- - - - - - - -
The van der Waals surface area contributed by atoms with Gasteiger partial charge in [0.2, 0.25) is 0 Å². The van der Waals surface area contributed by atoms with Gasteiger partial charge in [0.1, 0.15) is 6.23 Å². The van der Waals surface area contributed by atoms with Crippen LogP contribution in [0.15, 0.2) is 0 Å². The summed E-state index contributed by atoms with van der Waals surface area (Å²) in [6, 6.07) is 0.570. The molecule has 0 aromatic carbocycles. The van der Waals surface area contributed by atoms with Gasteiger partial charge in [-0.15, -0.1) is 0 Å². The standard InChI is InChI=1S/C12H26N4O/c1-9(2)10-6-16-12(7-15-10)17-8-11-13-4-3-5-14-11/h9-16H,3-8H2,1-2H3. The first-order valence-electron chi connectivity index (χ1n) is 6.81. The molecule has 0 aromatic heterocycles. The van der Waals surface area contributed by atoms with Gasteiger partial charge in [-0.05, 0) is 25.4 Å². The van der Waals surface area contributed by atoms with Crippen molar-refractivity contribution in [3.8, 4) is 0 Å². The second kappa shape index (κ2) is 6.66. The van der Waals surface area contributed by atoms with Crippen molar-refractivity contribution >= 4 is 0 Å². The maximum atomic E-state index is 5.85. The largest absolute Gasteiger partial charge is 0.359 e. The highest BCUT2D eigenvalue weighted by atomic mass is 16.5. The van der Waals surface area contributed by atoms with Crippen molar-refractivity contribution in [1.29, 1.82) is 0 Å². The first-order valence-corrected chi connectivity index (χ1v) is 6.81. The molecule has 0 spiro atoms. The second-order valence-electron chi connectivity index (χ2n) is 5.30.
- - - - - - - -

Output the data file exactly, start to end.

The van der Waals surface area contributed by atoms with Gasteiger partial charge in [0.2, 0.25) is 0 Å². The van der Waals surface area contributed by atoms with Gasteiger partial charge in [0.1, 0.15) is 6.23 Å². The van der Waals surface area contributed by atoms with Crippen LogP contribution in [0.15, 0.2) is 0 Å². The summed E-state index contributed by atoms with van der Waals surface area (Å²) in [6, 6.07) is 0.570. The molecule has 0 aromatic carbocycles. The van der Waals surface area contributed by atoms with Gasteiger partial charge in [-0.15, -0.1) is 0 Å². The standard InChI is InChI=1S/C12H26N4O/c1-9(2)10-6-16-12(7-15-10)17-8-11-13-4-3-5-14-11/h9-16H,3-8H2,1-2H3. The first-order valence-electron chi connectivity index (χ1n) is 6.81. The molecule has 0 aromatic heterocycles. The van der Waals surface area contributed by atoms with Gasteiger partial charge in [-0.05, 0) is 25.4 Å². The van der Waals surface area contributed by atoms with Crippen molar-refractivity contribution in [3.8, 4) is 0 Å². The second kappa shape index (κ2) is 6.66. The van der Waals surface area contributed by atoms with Crippen molar-refractivity contribution >= 4 is 0 Å². The maximum atomic E-state index is 5.85. The largest absolute Gasteiger partial charge is 0.359 e. The highest BCUT2D eigenvalue weighted by atomic mass is 16.5. The van der Waals surface area contributed by atoms with Crippen molar-refractivity contribution in [1.29, 1.82) is 0 Å². The first-order valence-corrected chi connectivity index (χ1v) is 6.81. The molecule has 0 spiro atoms. The second-order valence-electron chi connectivity index (χ2n) is 5.30.